Butterworth hit comes to Durham


Jake Murray, director of Durham-based Elysium Theatre Company, has an impressive resumé. Son of Braham Murray, one of the founding artistic directors of the Royal Exchange Theatre in Manchester, Jake Murray has had much of his own directorial success. Having directed the likes of Andrew Garfield (The Amazing Spider-Man and Angels in America) and Gugu Mbatha-Raw (Belle and Black Mirror­) in Romeo and Juliet in 2005 to critical success, Murray founded his own theatre company in 2017 with friend and former drama student, Danny Solomon. He tells me what drew him to the North East to set up his theatre company and what his hopes are for his company.

“When I moved to Durham I didn’t know what it would mean for me as a director. It so happened that the actor Danny Solomon, a friend and ex-drama student of mine, was living in Manchester in the flat I owned when I worked there at the Royal Exchange from 2001-8. We met for a catch-up in Waterstones in Manchester and I suggested we founded a theatre company that did work in the North. He said yes.

“I then proceeded to write to every theatre in the North East that I could. The first to respond was the Assembly Rooms in Durham, and we went from there. Theatres, artists and supporters of the arts across the North East have welcomed us with open arms and so it feels wonderful to bring what we have to offer here. I have never been happier than living in this part of England. The spirit of the area is inspirational, the people warm and friendly and it feels like we can bring something new and vibrant to the region. We would love Elysium to become a truly North Eastern company, a company that the North East really embraces and feels is their own.”

On the 29th and 30th of November and the 1st December, Murray brings a regional premiere of Jez Butterworth’s play, The River, to Durham’s City Theatre. First staged at the Royal Court Theatre in London, this will be the first time that the play has been performed professionally in the UK since its premiere meaning that, (in Murray’s words), “when you come and see it here you will be seeing a bit of British theatre history”. Describing it as a “mysterious, sensitive, poetic, beautiful, and intimate” play, Murray’s enthusiasm for it is clear. He explains to me what compelled him to direct this play:

“Elysium Theatre Company’s policy is to bring the best of world theatre to the North, with a particular focus on the North East where we are based. So far, we have done plays by Irish and American writers, but nothing by a British writer. Jez Butterworth will be our first. And who better to choose than the author of Jerusalem and The Ferryman, which are regarded as two of the best British plays of the last decade, if not the 21st Century so far?

So far, we have done plays by Irish and American writers, but nothing by a British writer. Jez Butterworth will be our first.

It’s also the first play we are setting up here. The play does not specify which bit of Britain it is set in, but after I had chosen it my wife pointed out that the Tyne Valley is one of the key British centres for sea trout fishing, which is a central metaphor of the play; so I decided we would set it in the Tyne Valley, making even more of a uniquely North Eastern production.”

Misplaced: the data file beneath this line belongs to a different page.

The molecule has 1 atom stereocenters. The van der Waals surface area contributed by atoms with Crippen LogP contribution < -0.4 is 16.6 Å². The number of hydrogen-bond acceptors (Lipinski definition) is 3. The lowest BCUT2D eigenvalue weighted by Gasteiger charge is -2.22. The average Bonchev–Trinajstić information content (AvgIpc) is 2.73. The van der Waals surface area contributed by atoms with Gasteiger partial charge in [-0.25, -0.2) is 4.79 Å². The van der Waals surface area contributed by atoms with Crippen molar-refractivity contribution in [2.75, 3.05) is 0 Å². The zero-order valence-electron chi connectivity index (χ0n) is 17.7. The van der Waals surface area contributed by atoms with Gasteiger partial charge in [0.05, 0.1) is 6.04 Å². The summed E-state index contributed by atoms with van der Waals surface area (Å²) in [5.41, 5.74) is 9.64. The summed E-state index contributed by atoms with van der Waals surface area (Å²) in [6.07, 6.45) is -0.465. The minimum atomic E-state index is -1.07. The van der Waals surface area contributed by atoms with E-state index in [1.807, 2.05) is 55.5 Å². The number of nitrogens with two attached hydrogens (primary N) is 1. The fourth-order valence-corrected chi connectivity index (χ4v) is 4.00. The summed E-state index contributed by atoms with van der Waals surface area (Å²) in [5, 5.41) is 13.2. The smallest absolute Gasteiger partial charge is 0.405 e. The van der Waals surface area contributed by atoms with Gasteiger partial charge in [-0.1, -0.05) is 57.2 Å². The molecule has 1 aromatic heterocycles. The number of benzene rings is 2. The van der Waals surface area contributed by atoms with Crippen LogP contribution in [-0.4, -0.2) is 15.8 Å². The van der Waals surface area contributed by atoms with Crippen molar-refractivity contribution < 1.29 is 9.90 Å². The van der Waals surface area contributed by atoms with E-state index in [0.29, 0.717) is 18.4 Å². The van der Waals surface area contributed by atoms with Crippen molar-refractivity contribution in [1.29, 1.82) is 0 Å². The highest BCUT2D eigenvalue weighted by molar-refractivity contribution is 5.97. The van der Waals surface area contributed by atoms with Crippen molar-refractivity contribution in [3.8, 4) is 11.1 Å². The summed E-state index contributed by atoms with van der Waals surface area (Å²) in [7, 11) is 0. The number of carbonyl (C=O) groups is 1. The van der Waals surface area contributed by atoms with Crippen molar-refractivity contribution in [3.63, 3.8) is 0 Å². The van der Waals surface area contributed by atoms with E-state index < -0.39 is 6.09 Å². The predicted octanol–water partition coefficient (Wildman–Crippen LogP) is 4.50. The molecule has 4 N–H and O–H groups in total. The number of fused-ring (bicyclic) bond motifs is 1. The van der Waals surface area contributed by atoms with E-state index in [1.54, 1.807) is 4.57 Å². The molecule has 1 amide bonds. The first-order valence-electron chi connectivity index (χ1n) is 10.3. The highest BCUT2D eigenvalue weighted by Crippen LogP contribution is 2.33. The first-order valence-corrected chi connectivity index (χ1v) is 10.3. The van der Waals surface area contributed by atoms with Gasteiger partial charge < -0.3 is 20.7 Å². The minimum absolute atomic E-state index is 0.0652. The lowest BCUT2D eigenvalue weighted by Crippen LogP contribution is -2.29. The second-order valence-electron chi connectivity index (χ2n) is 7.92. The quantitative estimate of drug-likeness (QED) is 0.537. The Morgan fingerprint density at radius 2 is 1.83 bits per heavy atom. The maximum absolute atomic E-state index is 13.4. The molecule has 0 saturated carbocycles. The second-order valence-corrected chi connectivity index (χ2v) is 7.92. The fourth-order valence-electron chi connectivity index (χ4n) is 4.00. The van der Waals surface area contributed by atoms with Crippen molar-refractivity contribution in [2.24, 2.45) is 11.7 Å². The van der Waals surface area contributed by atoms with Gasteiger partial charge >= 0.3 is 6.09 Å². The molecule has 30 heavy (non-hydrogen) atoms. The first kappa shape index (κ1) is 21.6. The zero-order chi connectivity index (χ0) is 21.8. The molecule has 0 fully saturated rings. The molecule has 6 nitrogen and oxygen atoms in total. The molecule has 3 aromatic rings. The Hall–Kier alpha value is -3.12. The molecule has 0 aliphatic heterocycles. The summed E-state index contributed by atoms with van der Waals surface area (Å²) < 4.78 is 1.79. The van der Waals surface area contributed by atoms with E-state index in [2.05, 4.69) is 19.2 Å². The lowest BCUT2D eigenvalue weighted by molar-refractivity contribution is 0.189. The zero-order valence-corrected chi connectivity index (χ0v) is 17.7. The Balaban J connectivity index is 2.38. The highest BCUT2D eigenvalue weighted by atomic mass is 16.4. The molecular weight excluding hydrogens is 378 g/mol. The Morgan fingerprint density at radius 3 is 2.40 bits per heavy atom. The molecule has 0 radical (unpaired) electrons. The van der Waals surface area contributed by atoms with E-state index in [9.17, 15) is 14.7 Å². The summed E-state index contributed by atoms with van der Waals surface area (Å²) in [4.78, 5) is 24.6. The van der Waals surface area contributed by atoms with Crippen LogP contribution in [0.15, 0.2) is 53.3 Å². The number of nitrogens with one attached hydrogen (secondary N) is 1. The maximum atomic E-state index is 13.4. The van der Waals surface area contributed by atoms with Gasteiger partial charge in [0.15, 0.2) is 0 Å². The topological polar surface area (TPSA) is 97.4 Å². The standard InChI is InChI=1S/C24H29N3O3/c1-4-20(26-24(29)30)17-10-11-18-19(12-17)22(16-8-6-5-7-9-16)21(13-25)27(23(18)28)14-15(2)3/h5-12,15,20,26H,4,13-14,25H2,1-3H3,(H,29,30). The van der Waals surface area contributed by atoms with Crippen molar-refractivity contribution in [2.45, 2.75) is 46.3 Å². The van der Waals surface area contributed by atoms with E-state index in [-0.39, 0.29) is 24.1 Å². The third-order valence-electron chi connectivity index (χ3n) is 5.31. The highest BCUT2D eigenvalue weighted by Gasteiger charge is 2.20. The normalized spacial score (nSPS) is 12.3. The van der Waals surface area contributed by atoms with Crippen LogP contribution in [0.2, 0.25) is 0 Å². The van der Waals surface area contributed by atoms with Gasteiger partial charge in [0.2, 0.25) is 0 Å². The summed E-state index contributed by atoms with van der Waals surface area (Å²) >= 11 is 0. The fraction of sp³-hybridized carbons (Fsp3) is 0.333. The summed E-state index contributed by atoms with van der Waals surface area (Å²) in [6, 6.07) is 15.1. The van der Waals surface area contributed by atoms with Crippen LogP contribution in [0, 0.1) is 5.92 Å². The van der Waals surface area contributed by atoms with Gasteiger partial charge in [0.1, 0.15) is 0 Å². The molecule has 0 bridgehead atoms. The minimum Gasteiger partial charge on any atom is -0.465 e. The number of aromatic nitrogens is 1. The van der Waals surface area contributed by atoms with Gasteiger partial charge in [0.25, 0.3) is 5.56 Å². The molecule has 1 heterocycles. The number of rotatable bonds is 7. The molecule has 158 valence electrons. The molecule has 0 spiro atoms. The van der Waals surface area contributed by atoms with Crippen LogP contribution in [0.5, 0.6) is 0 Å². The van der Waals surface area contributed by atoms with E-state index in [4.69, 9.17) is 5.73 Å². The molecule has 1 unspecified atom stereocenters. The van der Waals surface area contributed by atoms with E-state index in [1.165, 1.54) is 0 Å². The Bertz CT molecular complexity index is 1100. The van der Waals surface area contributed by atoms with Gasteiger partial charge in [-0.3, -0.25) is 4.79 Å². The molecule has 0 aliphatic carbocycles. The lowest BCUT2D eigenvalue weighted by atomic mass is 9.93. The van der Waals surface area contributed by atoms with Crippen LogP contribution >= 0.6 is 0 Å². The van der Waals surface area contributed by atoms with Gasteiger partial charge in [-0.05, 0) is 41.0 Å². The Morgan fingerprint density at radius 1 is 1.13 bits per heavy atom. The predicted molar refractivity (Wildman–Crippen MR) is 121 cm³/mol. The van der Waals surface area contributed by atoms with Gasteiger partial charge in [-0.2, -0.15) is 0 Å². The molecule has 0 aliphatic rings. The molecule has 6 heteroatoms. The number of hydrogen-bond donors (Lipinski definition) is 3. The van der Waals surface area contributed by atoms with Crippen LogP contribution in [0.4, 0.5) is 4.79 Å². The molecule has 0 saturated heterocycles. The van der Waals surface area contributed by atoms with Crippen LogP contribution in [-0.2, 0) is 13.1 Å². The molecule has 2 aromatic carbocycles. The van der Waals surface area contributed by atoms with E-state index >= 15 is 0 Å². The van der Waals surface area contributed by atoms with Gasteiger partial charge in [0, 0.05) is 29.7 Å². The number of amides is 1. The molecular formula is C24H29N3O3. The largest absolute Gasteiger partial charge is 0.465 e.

Since leaving the Royal Exchange in 2008, Murray has not only been busy setting up his theatre company and putting on successful pieces of drama. Starting last year, Murray has established a connection with Durham Student Theatre, aiming to aid and enhance aspiring young actors. I asked him what fostered this enthusiasm to help students gain more understanding and experience of theatre.

“I want to convey my enthusiasm about these writers and the excitement of theatre; I want to open people up to writers they may not have otherwise encountered, whose work remains a major inspiration to me; most of all I want to help people. There was no-one in my university who offered support, mentoring, advice or training and once I was out in the big wide world of theatre most of the mentors I had were fantastic but came from a generation that had had a very different experience of working in the theatre to mine.

Murray has established a connection with Durham Student Theatre, aiming to aid and enhance aspiring young actors.

So I am very keen to be a resource to DST, through workshops, Q&As, seminars and lectures, as well as offering shadowing opportunities on our productions. Wherever I can I’d like to use DST students in a creative role. For instance, the music on ‘The River’ is being written by a student, giving her a professional credit and the opportunity to flex her creative muscles.”

And Murray doesn’t appear to be slowing down anytime soon with many ideas for future productions and collaborations.

“In March next year, we are graduating onto main stages with a production of Strindberg’s Miss Julie, which will be playing at Queen’s Hall, Hexham, the Gala, Durham, the Exchange, North Shields and the Majestic, Darlington. Although the principle actors will be from the core Elysium ensemble, we want to draw from each town and city for the great scene in the middle of the play in which the servants invade the stage as Jean and Miss Julie are making love next door. This will involve acting, movement, singing and dance and we are going to be calling on DST students to be part of this if they want to, so watch this space!”

Murray brings The River to the City Theatre on the 29th and 30th November and the 1st December. Tickets can be bought on www.eventbrite.co.uk.

Image courtesy of Elysium Theatre Company

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